Magazine article The Times Higher Education Supplement : THE

From Where I Sit - Adapt, Survive and Thrive

Magazine article The Times Higher Education Supplement : THE

From Where I Sit - Adapt, Survive and Thrive

Article excerpt

Growing up in Australia in the 1950s, I was often asked what I would do when I left school. As a child who lived and worked on a grape and orange farm that my family had created in the middle of nowhere, I thought this was an odd question. Obviously I was going to be a farmer, like my father and my grandfather before me. I had no desire to run away to sea or to move to "the city". Intergenerational and geographic mobility were not on my primary school curriculum, nor on the curriculum of any Australian child.

Yet the question seemed to fascinate everyone. And it endured across the years, even through six years of agricultural high school and into university. Great Aunt Ollicent never tired of it, asking the question on every one of her 20 annual visits. The same aunt, mystified by my inability to render her portrait in any medium despite a year of study for an arts degree, was sure I would come to a bad end. And of course, as a sophomore I lacked the skills to explain what I was studying, let alone why.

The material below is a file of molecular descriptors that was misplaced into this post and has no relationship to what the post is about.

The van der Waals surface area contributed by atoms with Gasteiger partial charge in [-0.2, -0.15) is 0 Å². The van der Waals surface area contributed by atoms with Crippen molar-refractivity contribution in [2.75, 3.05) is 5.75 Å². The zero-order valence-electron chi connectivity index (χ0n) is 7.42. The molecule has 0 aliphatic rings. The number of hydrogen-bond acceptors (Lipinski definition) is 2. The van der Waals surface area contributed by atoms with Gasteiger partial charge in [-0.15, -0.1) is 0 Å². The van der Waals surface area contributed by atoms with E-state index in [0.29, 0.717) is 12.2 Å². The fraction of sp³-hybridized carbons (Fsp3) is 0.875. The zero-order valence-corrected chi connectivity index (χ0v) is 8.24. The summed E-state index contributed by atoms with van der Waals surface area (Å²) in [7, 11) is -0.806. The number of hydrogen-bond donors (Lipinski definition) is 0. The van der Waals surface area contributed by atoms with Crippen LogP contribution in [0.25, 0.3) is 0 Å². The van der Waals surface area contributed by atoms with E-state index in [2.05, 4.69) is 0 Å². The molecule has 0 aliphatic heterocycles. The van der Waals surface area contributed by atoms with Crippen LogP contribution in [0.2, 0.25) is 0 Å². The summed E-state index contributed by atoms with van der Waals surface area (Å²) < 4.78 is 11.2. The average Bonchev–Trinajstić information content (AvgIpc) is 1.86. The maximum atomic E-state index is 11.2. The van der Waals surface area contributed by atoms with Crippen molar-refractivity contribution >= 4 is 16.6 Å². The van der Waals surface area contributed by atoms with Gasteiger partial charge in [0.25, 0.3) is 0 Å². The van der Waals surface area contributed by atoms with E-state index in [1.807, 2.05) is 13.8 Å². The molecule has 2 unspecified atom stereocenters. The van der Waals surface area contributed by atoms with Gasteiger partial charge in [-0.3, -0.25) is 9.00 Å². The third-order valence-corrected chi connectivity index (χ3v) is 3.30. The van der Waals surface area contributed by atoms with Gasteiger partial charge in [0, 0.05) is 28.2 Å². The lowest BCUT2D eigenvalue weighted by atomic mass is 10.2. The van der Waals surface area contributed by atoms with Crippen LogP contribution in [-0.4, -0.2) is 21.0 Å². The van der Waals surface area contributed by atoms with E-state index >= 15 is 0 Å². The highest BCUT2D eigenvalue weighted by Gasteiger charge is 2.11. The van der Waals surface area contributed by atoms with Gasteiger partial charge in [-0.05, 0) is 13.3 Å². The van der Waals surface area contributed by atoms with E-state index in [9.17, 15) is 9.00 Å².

The question gives an insight into the era and the economy. There was no notion of trying something out; you were going to "be" a farmer for life. There was no notion of changing occupations or sectors. Nor was there any expectation that you would leave the countryside to look for work in the coastal cities, even though that was where the majority of jobs were found. Indeed, Uncle Colin was regarded as frivolous and feckless, and definitely unreliable, for changing jobs twice in his lifetime.

Nor was there any assumption that you would continue learning after leaving school. University participation was under 10 per cent, and entry to nursing and primary school teaching were certificate programmes with a lot of on-the-job practice.

Tinker, Tailor, Soldier, Sailor, the nursery rhyme we learned as two- and three-year-olds, taught us that occupations were fixed, invariable and determined by chance. …

Search by... Author
Show... All Results Primary Sources Peer-reviewed

Oops!

An unknown error has occurred. Please click the button below to reload the page. If the problem persists, please try again in a little while.